The two problems with this piece when I got it that were not mentioned were that it had a problem with bleached spots on the left back panel, and the left front panel as though something that discharged part of the dye had been splattered on it at some point. Also it had a few areas of pulled fibers that needed to be reseated (I’ll get to that).
Bleaching like this is an easy problem for me because I have a vast, thick, hard, throbbing, hot—wait, what was I talking about? Oh right. So I fixed the parts where the dye had been discharged with a mixture of pigments that I mix up myself. I have a good grasp of pigments and how they set/work together, so concealing and repairing small areas of bleaching/fading/discharge isn’t really a problem. I gotta tell you, though, I’m really hesitant to make up a tutorial on how to handle that shit, because if you don’t have a good grasp of what you’re working with, it is so easy to fuck up. On the one hand, I want to share the knowledge. On the other hand, I don’t want to tempt anyone to rub shit all over their kimonos because Becky’s blog said it was a good idea. Shit’s hard, yo.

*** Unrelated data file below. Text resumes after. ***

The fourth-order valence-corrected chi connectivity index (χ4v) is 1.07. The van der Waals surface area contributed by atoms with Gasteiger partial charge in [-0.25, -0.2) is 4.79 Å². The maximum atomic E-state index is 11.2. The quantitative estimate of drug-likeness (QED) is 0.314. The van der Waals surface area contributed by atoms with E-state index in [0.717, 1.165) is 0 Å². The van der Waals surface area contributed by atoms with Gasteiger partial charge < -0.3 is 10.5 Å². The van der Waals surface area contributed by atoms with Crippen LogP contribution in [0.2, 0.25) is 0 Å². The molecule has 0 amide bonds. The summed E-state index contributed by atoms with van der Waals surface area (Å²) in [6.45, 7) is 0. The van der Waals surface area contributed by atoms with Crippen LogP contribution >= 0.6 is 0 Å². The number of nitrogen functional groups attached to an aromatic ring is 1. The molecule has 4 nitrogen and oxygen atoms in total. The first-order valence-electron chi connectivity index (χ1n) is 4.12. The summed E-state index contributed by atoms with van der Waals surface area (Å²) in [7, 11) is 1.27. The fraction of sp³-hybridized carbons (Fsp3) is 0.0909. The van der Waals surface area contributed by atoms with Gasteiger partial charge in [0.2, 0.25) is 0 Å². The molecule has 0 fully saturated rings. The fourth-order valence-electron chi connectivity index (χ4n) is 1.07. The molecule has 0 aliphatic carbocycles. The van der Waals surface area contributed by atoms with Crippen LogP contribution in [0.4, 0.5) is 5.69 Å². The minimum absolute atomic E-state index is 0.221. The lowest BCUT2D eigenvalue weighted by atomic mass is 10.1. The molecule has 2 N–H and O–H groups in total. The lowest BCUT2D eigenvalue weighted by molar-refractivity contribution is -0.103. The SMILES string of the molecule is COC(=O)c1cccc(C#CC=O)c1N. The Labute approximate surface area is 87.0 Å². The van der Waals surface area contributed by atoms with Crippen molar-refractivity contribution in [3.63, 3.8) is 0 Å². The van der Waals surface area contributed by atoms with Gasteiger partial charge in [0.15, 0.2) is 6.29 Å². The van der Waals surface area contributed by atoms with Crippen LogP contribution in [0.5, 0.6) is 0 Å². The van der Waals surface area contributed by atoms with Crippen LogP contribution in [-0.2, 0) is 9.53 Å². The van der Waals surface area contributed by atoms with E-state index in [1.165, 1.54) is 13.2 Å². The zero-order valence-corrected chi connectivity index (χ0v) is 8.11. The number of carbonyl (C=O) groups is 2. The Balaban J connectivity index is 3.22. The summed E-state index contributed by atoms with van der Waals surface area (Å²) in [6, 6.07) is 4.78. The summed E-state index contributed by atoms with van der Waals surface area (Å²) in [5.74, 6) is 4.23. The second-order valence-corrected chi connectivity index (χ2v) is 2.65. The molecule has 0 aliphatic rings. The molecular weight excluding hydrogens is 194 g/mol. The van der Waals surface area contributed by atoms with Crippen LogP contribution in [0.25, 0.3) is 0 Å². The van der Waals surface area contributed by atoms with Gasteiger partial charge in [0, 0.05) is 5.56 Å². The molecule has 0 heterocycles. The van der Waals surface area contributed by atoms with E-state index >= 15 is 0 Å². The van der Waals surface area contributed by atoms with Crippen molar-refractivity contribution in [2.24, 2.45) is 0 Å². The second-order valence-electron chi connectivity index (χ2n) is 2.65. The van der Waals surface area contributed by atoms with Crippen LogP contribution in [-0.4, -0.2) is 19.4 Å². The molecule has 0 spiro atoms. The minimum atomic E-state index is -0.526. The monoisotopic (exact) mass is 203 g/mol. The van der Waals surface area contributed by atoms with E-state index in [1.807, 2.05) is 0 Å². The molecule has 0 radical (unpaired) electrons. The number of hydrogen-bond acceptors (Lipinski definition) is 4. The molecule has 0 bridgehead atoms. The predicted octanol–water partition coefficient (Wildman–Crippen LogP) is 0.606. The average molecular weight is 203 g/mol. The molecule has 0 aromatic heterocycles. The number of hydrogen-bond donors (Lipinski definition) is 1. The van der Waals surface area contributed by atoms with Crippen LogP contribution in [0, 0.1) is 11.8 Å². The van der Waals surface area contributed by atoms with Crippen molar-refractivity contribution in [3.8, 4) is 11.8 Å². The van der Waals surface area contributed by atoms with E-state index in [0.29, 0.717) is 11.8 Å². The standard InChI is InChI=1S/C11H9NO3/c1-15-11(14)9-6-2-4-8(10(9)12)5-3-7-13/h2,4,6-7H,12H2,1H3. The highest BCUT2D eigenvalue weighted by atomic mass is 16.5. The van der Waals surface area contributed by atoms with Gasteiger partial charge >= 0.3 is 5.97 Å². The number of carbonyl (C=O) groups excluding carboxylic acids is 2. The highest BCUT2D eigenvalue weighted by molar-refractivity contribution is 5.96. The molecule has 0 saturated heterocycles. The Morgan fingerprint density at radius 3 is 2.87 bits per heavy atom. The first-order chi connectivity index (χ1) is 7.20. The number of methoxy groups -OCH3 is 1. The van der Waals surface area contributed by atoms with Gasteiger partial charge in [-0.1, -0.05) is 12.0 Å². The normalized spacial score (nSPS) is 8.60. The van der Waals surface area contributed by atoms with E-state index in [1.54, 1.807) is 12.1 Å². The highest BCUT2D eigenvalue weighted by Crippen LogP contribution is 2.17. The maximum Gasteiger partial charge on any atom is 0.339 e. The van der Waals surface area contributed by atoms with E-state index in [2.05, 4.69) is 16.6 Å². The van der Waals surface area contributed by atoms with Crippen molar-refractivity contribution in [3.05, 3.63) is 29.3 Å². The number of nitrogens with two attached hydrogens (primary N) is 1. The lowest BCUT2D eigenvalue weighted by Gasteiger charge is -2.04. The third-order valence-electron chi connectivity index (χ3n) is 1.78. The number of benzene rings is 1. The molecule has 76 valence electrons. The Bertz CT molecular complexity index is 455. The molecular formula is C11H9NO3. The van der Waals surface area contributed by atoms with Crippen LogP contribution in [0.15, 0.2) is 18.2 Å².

I did take a few pictures of taking out a spot, though. And I did it while it was hanging on my iko (kimono stand) and with no material between layers, because I’m a fucking renegade like that. Actually it’s because I pulled the layers apart and just held it while I set it. They were so small it didn’t matter, really. Here’s the one I documented:
Here it is all wet:
Here it is after the first treatment:
And here it is all done. It only took two:
I had to do about twenty of these. Most of them were the size of a pinhead, and I was being anal retentive as fuck to go after them so incessantly, but here we are. That sounds like a lot, but my method really only took me about an hour and a half to do them all. It’s very aggressive. Just like meeeeee.
I didn’t get a good photograph of the pulled fibers
just to piss you off because I wasn’t thinking about it as a restoration when I took care of them. I don’t think of tiny stain removals, itty bitty dye fixes, and thread reseats as restoration any more than I do sewing the button back on my pants. To fix them, though, basically I just apply a lot of pressure and then use a pair of very sharp nail clippers to nip away the rest to fix the weave. Most of the time that’s all it needs. Very rarely are pulls like this so severe that they fuck up the texture or the design at all. If I had to guess, something got stuck on a broken fingernail one too many times.